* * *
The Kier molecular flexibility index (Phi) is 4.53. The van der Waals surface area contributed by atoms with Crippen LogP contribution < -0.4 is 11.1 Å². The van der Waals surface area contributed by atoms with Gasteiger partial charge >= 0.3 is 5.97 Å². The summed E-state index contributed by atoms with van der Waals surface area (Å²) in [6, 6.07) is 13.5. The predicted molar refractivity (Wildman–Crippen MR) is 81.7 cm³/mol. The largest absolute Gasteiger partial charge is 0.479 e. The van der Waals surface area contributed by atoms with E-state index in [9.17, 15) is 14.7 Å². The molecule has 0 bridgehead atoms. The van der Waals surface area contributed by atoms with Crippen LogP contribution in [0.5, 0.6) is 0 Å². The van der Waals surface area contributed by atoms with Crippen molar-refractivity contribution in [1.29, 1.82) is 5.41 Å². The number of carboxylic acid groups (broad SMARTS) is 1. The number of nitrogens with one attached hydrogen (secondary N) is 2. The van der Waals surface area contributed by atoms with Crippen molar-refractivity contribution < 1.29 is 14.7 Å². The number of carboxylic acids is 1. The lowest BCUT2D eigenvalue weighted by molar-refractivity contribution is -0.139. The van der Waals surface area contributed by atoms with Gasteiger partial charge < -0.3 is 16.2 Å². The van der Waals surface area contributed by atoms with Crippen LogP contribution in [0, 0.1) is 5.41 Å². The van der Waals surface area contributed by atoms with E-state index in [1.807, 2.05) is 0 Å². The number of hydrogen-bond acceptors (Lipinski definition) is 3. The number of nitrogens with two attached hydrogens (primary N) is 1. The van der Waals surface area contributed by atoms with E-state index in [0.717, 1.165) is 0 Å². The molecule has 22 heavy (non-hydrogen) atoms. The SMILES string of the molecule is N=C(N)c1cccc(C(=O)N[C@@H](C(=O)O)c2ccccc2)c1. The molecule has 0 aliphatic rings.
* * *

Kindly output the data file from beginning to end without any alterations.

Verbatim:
The Kier molecular flexibility index (Phi) is 4.53. The van der Waals surface area contributed by atoms with Crippen LogP contribution < -0.4 is 11.1 Å². The van der Waals surface area contributed by atoms with Gasteiger partial charge >= 0.3 is 5.97 Å². The summed E-state index contributed by atoms with van der Waals surface area (Å²) in [6, 6.07) is 13.5. The predicted molar refractivity (Wildman–Crippen MR) is 81.7 cm³/mol. The largest absolute Gasteiger partial charge is 0.479 e. The van der Waals surface area contributed by atoms with E-state index in [9.17, 15) is 14.7 Å². The molecule has 0 bridgehead atoms. The van der Waals surface area contributed by atoms with Crippen LogP contribution in [0.5, 0.6) is 0 Å². The van der Waals surface area contributed by atoms with Crippen molar-refractivity contribution in [1.29, 1.82) is 5.41 Å². The number of carboxylic acid groups (broad SMARTS) is 1. The number of nitrogens with one attached hydrogen (secondary N) is 2. The van der Waals surface area contributed by atoms with Crippen molar-refractivity contribution < 1.29 is 14.7 Å². The number of carboxylic acids is 1. The lowest BCUT2D eigenvalue weighted by molar-refractivity contribution is -0.139. The van der Waals surface area contributed by atoms with Gasteiger partial charge < -0.3 is 16.2 Å². The van der Waals surface area contributed by atoms with Crippen LogP contribution in [0, 0.1) is 5.41 Å². The van der Waals surface area contributed by atoms with E-state index in [1.807, 2.05) is 0 Å². The number of hydrogen-bond acceptors (Lipinski definition) is 3. The number of nitrogens with two attached hydrogens (primary N) is 1. The van der Waals surface area contributed by atoms with E-state index in [0.717, 1.165) is 0 Å². The molecule has 22 heavy (non-hydrogen) atoms. The SMILES string of the molecule is N=C(N)c1cccc(C(=O)N[C@@H](C(=O)O)c2ccccc2)c1. The molecule has 0 aliphatic rings.